The ozone hole was caused by chemicals formerly used in air conditioners and refrigerators. But new research shows that the same stuff is also behind half of the warming the Arctic experienced between 1955 and 2005.
The study, published today in Nature Climate Change, uses a number of climate models to figure out how much these substances have impacted the Arctic’s temperature rise, as well as sea ice loss. If there’s any silver lining, it shows that the efforts to phase them out in the late 1980s was a good idea for the ozone layer and the climate.
Researchers used 1955 as a jumping off point because the use of ozone-depleting substances like chlorofluorocarbons and hydrochlorofluorocarbons as refrigerants rose steeply thereafter. They ran the models under two scenarios. In one, emissions followed the trajectory they did over the next 50 years while in another, ozone-depleting substances were kept at 1955 levels. The results showed that under the business as usual scenario, the annual average global temperature increased by 0.59 degrees Celsius (1.1 degrees Fahrenheit). However, in the models without these substances, the increase was only 0.39 degrees Celsius (0.7 degrees Fahrenheit). That means that these substances are responsible for a third of global warming during this time period.
In the Arctic, though, the warming is more severe and the impacts of cutting the chemicals even more dramatic. The temperature increase in the Arctic was 1.59 degrees Celsius (2.9 degrees Fahrenheit) over the 50 years with ozone-depleting chemical emissions. But steadying them at 1955 levels only produced 0.8 degrees Celsius (1.4 degrees Fahrenheit) of warming, a marked reduction.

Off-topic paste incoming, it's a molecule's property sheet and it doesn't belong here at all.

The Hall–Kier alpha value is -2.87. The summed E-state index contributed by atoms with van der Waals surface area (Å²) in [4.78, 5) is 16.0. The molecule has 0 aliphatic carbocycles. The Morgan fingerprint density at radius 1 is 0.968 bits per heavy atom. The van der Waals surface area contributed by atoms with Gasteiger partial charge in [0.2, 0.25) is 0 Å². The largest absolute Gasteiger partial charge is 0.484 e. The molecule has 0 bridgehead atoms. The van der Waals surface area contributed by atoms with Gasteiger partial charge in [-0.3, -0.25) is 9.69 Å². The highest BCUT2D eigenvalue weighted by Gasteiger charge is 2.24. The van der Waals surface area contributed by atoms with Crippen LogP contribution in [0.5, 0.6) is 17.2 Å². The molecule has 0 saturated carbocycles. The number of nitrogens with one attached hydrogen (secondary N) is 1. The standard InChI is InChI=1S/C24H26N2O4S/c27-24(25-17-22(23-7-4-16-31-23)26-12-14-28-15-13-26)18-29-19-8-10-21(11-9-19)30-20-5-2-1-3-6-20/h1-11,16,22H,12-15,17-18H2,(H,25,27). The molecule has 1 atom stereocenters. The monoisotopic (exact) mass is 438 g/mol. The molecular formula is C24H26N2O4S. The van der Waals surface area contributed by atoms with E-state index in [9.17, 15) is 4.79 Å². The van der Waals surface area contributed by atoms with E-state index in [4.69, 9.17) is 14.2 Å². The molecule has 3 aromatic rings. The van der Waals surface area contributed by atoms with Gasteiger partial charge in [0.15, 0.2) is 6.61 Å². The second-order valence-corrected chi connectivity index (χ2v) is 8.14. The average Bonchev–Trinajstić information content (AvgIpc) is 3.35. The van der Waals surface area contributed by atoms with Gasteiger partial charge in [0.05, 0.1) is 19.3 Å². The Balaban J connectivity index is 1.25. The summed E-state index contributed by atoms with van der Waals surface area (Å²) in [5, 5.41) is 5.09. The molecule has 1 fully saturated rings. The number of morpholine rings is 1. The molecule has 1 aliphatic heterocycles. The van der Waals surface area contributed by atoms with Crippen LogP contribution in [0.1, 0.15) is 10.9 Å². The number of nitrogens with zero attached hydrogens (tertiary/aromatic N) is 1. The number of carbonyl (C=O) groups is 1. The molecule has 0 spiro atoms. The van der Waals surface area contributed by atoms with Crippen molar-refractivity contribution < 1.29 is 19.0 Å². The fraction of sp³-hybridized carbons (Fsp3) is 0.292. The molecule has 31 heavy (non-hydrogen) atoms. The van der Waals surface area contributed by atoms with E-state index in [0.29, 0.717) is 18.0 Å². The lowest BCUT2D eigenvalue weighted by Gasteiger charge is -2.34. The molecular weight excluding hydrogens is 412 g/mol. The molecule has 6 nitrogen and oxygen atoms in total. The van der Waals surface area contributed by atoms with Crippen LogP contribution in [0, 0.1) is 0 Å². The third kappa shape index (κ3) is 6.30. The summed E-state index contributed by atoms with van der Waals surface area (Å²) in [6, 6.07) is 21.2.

The impact of stopping ozone-depleting substances from rising extended well beyond air temperatures. The study attributes half of the Arctic sea ice loss in September – the month when Arctic sea ice losses are greatest – to these substances over the 50-year period of the study.
The Montreal Protocol was ratified in 1989 in response the worsening ozone hole. The purpose was to phase out these chemicals, and it has largely worked outside a hiccup or two. That means the ozone hole is likely to heal this century. The new research indicates that the phaseout might also helped prevent further extreme warming in the Arctic, though some of the replacement refrigerants are pretty powerful greenhouse gases, too. Which, you know, maybe we should stop emitting those, too.
Featured image: AP